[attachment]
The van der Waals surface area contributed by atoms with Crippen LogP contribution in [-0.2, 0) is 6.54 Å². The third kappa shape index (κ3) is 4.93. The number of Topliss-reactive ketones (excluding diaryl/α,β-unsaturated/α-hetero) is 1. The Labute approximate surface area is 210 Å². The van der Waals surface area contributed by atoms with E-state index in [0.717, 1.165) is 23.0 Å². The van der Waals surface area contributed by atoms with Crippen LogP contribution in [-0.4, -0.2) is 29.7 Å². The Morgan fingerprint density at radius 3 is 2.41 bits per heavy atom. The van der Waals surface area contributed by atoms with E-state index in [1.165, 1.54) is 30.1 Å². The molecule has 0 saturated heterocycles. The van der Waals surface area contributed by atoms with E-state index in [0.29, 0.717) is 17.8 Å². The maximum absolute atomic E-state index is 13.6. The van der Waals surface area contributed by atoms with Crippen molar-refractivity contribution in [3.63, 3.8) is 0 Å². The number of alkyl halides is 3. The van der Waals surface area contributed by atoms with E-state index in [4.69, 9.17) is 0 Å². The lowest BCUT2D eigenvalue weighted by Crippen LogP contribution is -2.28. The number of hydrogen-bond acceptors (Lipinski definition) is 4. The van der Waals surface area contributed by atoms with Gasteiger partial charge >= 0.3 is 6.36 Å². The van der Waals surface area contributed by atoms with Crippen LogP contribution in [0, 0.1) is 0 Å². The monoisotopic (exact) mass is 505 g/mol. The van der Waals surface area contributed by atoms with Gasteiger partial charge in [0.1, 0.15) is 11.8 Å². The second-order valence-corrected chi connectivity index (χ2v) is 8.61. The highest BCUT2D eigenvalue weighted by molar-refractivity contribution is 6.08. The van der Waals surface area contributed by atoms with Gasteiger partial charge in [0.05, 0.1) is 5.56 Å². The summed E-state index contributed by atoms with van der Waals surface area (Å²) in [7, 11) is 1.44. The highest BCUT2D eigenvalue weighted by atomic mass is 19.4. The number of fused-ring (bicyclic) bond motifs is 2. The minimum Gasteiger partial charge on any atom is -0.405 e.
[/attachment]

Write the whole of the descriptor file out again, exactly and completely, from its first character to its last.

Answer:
The van der Waals surface area contributed by atoms with Crippen LogP contribution in [-0.2, 0) is 6.54 Å². The third kappa shape index (κ3) is 4.93. The number of Topliss-reactive ketones (excluding diaryl/α,β-unsaturated/α-hetero) is 1. The Labute approximate surface area is 210 Å². The van der Waals surface area contributed by atoms with E-state index in [0.717, 1.165) is 23.0 Å². The van der Waals surface area contributed by atoms with Crippen LogP contribution in [-0.4, -0.2) is 29.7 Å². The Morgan fingerprint density at radius 3 is 2.41 bits per heavy atom. The van der Waals surface area contributed by atoms with E-state index in [1.165, 1.54) is 30.1 Å². The molecule has 0 saturated heterocycles. The van der Waals surface area contributed by atoms with E-state index in [0.29, 0.717) is 17.8 Å². The maximum absolute atomic E-state index is 13.6. The van der Waals surface area contributed by atoms with Crippen molar-refractivity contribution in [3.63, 3.8) is 0 Å². The number of alkyl halides is 3. The van der Waals surface area contributed by atoms with E-state index in [4.69, 9.17) is 0 Å². The lowest BCUT2D eigenvalue weighted by Crippen LogP contribution is -2.28. The number of hydrogen-bond acceptors (Lipinski definition) is 4. The van der Waals surface area contributed by atoms with Gasteiger partial charge >= 0.3 is 6.36 Å². The van der Waals surface area contributed by atoms with Crippen LogP contribution in [0, 0.1) is 0 Å². The monoisotopic (exact) mass is 505 g/mol. The van der Waals surface area contributed by atoms with Gasteiger partial charge in [0.1, 0.15) is 11.8 Å². The second-order valence-corrected chi connectivity index (χ2v) is 8.61. The highest BCUT2D eigenvalue weighted by molar-refractivity contribution is 6.08. The van der Waals surface area contributed by atoms with Gasteiger partial charge in [0.05, 0.1) is 5.56 Å². The summed E-state index contributed by atoms with van der Waals surface area (Å²) in [7, 11) is 1.44. The highest BCUT2D eigenvalue weighted by atomic mass is 19.4. The number of fused-ring (bicyclic) bond motifs is 2. The minimum Gasteiger partial charge on any atom is -0.405 e.